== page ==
The festive season is not yet around the corner, neither the year-end is anywhere near. Typically, you will spot discount and offers during these periods across sectors. However, car companies have made an exception this season and are offering discounts and freebies in the most unlikeliest of months.
So if you plan to buy a car, this may be the right time to get a good deal.
You may be wondering why companies have become so generous now. The reason is simple: lagging sales and piling inventory.
The automobile industry’s growth has almost halved this year compared with last year, when it grew at an average of 30%. Mint conducted a survey of 12 dealerships across the country and found that sales have slowed in the last four months due to the twin impact of rising fuel prices and costlier bank loans. Since December, petrol prices have risen by at least Rs 10 per litre to Rs 63 in Delhi.
On the other hand, the Reserve Bank of India has raised the repo rate by 125 basis points (one basis point is one-hundredth of a percentage point) since November 2010.
Return of discounts signals the re-emergence of a strategy that paid rich dividends to companies and dealerships in the period that preceded the auto boom in 2009 and 2010. “A similar process was followed during the slowdown in 2008. That year the situation was even worse but the discounts along with the government’s fiscal package had helped companies bounce back in the market,” says Sugato Sen, senior director, Society of Indian Automobile Manufacturers.
The inventory: The three factors together have resulted in a pile-up of inventory of up to 40 days, according to the survey conducted by Mint in May. In May itself, retail sales of cars fell by at least 15% compared with the previous month, despite better discounts. To the existing stock, car companies will add more as they release a monthly quota. This surplus will force companies to offer more and more discounts.
“Dealerships are already seeing a fall in enquiry bookings due to the twin impact of rising fuel prices and interest rates,” says Shashank Srivastava, chief general manager (marketing), Maruti Suzuki India Ltd. Generally, actual bookings are a half of what people enquire about.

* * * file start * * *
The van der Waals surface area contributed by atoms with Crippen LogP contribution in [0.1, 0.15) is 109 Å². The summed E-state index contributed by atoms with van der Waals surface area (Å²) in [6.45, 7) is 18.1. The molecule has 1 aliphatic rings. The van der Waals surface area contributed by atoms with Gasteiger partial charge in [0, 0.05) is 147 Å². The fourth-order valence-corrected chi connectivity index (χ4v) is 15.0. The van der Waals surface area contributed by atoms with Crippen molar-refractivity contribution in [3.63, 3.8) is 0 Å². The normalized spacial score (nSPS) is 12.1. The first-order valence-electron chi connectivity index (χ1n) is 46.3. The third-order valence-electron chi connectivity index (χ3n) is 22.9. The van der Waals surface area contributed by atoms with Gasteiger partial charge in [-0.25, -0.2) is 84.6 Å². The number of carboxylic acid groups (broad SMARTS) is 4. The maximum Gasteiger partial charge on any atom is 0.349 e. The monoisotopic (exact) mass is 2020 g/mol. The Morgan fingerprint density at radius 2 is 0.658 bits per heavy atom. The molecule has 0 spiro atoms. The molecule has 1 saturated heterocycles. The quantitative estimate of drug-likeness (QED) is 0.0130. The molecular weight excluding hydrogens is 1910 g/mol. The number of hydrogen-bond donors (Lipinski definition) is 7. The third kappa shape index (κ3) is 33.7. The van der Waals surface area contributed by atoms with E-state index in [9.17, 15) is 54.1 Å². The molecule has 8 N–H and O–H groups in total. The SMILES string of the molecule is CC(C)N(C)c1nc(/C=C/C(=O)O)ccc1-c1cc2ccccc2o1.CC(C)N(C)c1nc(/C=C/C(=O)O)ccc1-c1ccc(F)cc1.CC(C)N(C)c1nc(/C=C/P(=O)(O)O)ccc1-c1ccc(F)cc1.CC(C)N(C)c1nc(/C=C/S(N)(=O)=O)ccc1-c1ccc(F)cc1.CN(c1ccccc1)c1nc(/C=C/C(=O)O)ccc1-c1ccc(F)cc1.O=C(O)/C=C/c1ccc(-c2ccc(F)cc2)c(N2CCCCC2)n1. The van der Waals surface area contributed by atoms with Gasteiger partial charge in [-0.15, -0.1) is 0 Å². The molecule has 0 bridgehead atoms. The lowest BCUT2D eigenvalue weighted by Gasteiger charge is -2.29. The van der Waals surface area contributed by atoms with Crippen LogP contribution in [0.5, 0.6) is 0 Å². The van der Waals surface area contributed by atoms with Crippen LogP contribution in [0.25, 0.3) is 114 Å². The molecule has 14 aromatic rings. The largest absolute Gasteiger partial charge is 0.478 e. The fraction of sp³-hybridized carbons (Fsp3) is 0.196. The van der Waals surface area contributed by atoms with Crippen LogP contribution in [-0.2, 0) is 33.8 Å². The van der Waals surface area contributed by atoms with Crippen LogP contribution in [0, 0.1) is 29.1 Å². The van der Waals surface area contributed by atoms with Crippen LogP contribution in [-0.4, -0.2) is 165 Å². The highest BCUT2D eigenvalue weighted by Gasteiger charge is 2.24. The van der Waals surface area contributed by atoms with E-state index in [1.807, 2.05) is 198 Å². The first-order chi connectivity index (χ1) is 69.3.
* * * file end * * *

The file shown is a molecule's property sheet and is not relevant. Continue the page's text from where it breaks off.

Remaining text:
“Discounts are the most common strategy followed by the dealers to boost sales during off season,” adds Srivastava.
What’s on offer
The discounts are accompanied by a strong sales pitch. For instance, a Hyundai Motor India Ltd’s advertisement assures that the petrol price hike will not pinch you for the rest of the year since it is offering a discount of Rs 44,000 on i10 and Rs 27,000 on Santro. Other car makers are also lining up with discounts up to Rs 60,000 and freebies such as iPads and iPhones.
Maruti, Hyundai, Fiat, Ford, Tata and General Motors are among those that provided higher discounts in May and the trend is continuing even in June. Honda Siel Cars India Ltd, which lost its market share generated by the City model to Volkswagen’s Vento over the last two months, introduced free car insurance and gizmos in May.
According to the survey, car companies are lining up discounts of up to Rs 40,000-50,000, apart from offering various schemes such as loyalty bonus, easy financing options and free insurance (see graph). The best deals, however, are not applicable for new launches.
Dealerships offer cash benefits by taking a hit on their margins, usually about 5-15%, depending on the car model. So if a dealer has a higher margins on any particular car, he has the liberty to offer more discounts on it. Generally, if the car is cheaper the margins of dealers will be lower and vice-versa.